Tens of thousands of whales were slaughtered each year for decades from the mid 1800s to the early 1900s, in the service of lighting city streets, painting ladies’ lips and providing multitudinous other modern conveniences. This monomaniacal hunt led many species to the brink of extinction. But recent research has suggested that gray whale (Eschrichtius [...]

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Observations

We’ve Got Trouble! All in Agreement Say… Uh Oh

Rhino closeup

If you turn on the news, you’re likely to be inundated with depressing pictures: Oceans are rising, species are dying, pollution is spreading. But how bad do most scientists think it really is? Are these doom-and-gloom projections the real deal, or just the lamentations of a few pessimists? Sadly, at least for conservation biology, the [...]

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Observations

What was a South American herbivore doing with saber teeth?

saber-toothed herbivore from south america

Some extinct animals have anatomical oddities that seem destined to be confined to the marginalia of history. Questionable characters, such as the single-fingered dinosaur and the flightless, club-winged bird, ultimately died off despite—if not because of—their idiosyncratic adaptations. Now, researchers have described a perplexing, long-extinct creature, this time with some dubious dental assets: large saber [...]

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Observations

Old tracks show protodinosaurs emerged millions of years earlier than previously thought

oldest dinosaur found by tracks in poland Prorotodactylus

Three newly discovered groups of fossilized footprints show that dinosaurs and their early relatives were stalking the Earth some five million to nine million years earlier than scientists had previously estimated. This represents "a substantial extension of early dinosaur history," noted researchers in a description of the find, which was published online October 5 in [...]

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Observations

Volcanoes killed with global warming, 200 million years ago

north-american-basalt

When Pangaea finally broke up, some 200 million years ago, the result was a lot of heat. Specifically, volcanism, as enormous flows of basalt burst to the surface, ultimately covering more than nine million square kilometers. It wasn’t just the death of a supercontinent; it was also one of Earth’s five major extinction events—and the [...]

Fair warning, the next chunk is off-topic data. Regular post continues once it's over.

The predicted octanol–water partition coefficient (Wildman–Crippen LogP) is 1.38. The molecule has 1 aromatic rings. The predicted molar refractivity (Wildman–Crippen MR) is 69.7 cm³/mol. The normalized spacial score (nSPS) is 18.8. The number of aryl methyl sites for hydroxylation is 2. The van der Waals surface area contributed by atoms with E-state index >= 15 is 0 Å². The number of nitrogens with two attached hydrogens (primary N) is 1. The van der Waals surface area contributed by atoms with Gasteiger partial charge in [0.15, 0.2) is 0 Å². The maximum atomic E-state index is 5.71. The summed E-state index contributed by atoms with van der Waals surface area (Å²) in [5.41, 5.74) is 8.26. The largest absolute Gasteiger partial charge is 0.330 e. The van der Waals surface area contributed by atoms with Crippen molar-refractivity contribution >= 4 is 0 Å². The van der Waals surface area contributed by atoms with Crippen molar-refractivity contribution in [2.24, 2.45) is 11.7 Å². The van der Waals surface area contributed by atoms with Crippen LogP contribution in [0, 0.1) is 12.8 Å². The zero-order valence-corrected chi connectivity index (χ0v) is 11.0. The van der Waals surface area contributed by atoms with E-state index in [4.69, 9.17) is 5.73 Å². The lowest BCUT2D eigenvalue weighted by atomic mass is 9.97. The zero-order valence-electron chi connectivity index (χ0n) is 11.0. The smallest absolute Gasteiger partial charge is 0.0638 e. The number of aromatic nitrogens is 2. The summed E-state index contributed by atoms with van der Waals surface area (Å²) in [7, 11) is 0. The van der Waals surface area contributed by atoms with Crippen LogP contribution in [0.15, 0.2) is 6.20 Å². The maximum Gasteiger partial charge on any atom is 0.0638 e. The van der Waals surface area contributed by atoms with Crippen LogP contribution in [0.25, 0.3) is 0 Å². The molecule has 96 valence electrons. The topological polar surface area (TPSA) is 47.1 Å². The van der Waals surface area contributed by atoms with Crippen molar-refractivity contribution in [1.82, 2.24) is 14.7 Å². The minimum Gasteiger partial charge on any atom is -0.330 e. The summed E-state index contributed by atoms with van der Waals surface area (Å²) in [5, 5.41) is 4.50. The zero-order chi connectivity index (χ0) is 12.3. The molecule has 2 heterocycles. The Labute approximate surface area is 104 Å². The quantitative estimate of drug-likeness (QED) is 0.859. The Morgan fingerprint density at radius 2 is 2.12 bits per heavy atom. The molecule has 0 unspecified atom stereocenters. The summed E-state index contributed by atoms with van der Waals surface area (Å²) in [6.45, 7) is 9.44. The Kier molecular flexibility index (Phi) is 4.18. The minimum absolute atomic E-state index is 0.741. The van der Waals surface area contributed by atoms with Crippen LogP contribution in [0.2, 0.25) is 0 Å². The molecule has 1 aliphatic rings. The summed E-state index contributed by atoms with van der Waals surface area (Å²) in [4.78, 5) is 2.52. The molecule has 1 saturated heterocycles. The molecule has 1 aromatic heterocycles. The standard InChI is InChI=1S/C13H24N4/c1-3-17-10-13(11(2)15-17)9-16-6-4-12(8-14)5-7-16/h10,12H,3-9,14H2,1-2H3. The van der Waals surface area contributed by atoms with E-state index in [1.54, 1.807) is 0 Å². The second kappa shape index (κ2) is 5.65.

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Observations

Paleontologist Peter Ward’s “Medea hypothesis”: Life is out to get you

The Medea Hypothesis, Peter D. Ward

What if the only thing life has to fear is life itself? At a lecture Monday evening at the American Museum of Natural History in New York City, paleontologist Peter D. Ward laid out the argument that life as we know it serves to make Earth less habitable—a downward spiral that might spell the eventual [...]

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Plugged In

An Ailing Planet’s Path to Rio+20

photo for blog

Our planet’s health is ailing. That’s the message in short from the 2012 Living Planet Report. Its content is sobering. We are devouring 50 percent more resources than the Earth produces annually. Species populations have plummeted by 30 percent in the last 40 years. Freshwater scarcity abounds, and CO2 levels are soaring. Yet, the report’s co-authors [...]

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Symbiartic

Scatter, Adapt, and Remember

ScatterAdaptRemember_mini

“If you think Humans are destroying the planet in a way that’s historically unprecedented, you’re suffering from a species-level delusions of grandeur.” -Annalee Newitz, Scatter Adapt, and Remember Perhaps it’s having a 3 month old baby in the house (our second), but I’ve been thinking about the apocalypse more than normal. WAIT THAT CAME OUT [...]

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Symbiartic

Conservation Conversation in Clay

"Quiet as a mouse" by Kate MacDowell, 2011

One of the most fascinating aspects of art is that two artists can use the same exact materials and create vastly different works. Last week, I posted an interview with Heather Knight, an artist who creates abstract porcelain tiles inspired by nature’s patterns and textures. Today, I introduce Kate MacDowell, another artist working in unglazed [...]

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Symbiartic

SciArt Plugs 1: Lectures, Exhibits, News and More

The intersection of science and art is bustling with activity. With this weekly-ish post, we’ll try to keep you abreast of the most happenin’ happenings around the country. Don’t miss out! SCIART LECTURES/EVENTS Beacon, NY’s Annual Open Studio Event (Beacon, NY) September 24-25, 2011; 12-6pm | Take a tour of scientific illustrator Chris Sanders‘ and [...]

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Tetrapod Zoology

Extinction: Not the End of the World at London’s Natural History Museum

Excellent Dodo in the exhibition. The artist needs credit - >>who is responsible<<?

A few weeks ago John Conway and your humble blog-author visited the Natural History Museum (London) to see and review the new exhibit Extinction: Not the End of the World (thanks to Becky Caruana for organising this). Since the exhibit is heavily tetrapod-themed, discussion and review here is entirely appropriate and, while there is a [...]